With the tight economy forcing American boaters to reconsider expensive trips abroad, the appeal of Florida yacht charters has increased dramatically in the past two years. Perhaps not on par with a Virgin Islands yacht charter, there are still plenty of points of interest while cruising along the South Florida coast, especially for charterers who also enjoy scuba diving.
While the Florida Keys may be known for their fishing and scuba diving locations, both Broward and Miami-Dade counties have some of the best spots to scuba dive in the nation. From natural reefs to sunken ships, it’s amazing what can be found off the shores of Miami and Fort Lauderdale. Many of the reefs and wrecks can be found in 60 to 80 feet of water, making South Florida a great choice for both novice and advanced divers.
Here are some of our top picks:
Tugboat Jay Scutti (off Ft. Lauderdale)
Sunk in Sept. 1986, this 95 foot tug was seized by the government in a drug smuggling operation. It was bought at auction by a man who renamed it the "Jay Scutti," after his son. The wreck lies in 70 feet of water and is centered between a 45 foot wreck named "Moonshot" and another named "Pride," a 95 foot sailboat. All three wrecks are tethered together by a cable. Divers can usually explore two of the wrecks in one dive. Lots of fish inhabit the Jay Scutti, and it’s possible to enter the wreck through various openings.
Hammerhead Reef (off Ft. Lauderdale)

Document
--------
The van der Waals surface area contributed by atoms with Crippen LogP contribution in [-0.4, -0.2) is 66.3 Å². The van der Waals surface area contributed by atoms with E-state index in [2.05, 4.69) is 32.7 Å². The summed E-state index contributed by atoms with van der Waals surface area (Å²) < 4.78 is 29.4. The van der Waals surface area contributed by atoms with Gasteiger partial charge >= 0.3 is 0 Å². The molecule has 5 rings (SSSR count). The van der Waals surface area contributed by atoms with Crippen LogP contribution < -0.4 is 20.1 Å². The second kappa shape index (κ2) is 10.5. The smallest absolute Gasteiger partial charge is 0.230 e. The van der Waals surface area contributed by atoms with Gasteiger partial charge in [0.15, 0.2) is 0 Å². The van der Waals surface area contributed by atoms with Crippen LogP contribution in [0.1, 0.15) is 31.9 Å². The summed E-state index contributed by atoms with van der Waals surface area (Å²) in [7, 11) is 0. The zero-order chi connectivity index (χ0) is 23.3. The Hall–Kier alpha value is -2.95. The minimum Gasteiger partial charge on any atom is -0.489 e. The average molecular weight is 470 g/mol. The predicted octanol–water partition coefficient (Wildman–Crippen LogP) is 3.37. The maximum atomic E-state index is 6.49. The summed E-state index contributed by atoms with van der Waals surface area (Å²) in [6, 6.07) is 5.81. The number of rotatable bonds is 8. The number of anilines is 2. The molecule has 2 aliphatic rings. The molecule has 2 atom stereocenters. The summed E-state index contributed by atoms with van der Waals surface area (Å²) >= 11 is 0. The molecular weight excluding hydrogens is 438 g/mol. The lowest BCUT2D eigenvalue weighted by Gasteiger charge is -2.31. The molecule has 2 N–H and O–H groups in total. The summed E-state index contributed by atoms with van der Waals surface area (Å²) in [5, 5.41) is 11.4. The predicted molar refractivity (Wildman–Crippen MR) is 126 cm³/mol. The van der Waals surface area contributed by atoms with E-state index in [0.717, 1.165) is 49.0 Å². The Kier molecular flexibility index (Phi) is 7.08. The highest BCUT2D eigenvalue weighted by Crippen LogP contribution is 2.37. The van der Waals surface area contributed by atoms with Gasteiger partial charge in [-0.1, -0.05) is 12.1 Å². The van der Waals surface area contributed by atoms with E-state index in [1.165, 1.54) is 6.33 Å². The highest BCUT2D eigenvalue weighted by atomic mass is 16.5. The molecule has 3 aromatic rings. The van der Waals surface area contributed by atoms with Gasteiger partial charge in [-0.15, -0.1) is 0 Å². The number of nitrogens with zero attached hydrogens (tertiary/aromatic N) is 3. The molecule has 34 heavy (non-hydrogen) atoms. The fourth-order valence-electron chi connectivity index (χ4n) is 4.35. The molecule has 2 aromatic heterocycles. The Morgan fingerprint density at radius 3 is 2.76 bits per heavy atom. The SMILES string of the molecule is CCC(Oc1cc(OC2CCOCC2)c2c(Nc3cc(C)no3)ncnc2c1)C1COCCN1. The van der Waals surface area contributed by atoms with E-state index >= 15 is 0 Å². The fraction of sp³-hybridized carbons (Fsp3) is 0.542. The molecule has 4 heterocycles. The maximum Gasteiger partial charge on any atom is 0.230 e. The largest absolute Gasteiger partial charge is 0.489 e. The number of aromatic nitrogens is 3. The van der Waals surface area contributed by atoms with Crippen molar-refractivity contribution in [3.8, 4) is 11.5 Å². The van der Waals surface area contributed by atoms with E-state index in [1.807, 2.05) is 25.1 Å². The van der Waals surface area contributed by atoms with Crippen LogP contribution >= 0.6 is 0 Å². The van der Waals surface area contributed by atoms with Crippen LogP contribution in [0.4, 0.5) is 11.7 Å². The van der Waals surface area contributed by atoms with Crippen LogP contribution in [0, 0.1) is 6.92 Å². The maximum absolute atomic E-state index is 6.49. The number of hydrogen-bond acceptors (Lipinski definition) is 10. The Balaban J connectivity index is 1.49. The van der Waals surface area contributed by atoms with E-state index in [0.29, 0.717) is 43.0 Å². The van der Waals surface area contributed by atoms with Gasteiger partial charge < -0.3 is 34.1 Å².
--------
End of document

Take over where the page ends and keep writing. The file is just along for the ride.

Located just south of Port Everglades and running to the Dania Pier, this two and a half mile reef is famous for its sharks, rays, and large grouper. The front portion of the reef is in 60 feet of water, while the back side plunges to 80 feet. In some spots, the reef rises to nearly 20 feet. Tons of marine life call this reef home and make it a great spot for reef diving.
Miami Beach Wreck Trek (off Miami Beach)
It’s pretty impressive how artificial reefs have been created by linking multiple wrecks together via a guide cable. The Miami Beach Wreck Trek is a shallow dive, about 50 to 60 feet of water. It begins with a pair of army tanks on the southern end. As they swim north, divers encounter several tons of limestone boulders and more wrecks like the "Rio Miami," a 105 foot tug which sits upright in about 65 feet of water.
Also off the Miami Beach coast is a trio of sunken tug boats. The "Belzona Ona," lies in 85 feet of water. About 75 feet away is the second tug, "Belzona Two," in 60 feet of water. The deepest of the trio, "Belzona Three," is a 100 foot tug at a depth of 85 feet.
Not far away is the "Belcher Barge #27," a 195 foot steel barge that was sunk in 1985. The barge flipped on its way to the bottom, but experienced divers can penetrate it and swim the ship’s entire length.
Please comment to let us know about your experiences diving these awesome Florida dive sites!
In addition to cruising in south Florida, Bahama yacht charters are great options for closer-to-home getaways. Contact our local charter guides for more details in Miami, the Florida Keys and nearby Bimini, Bahamas.
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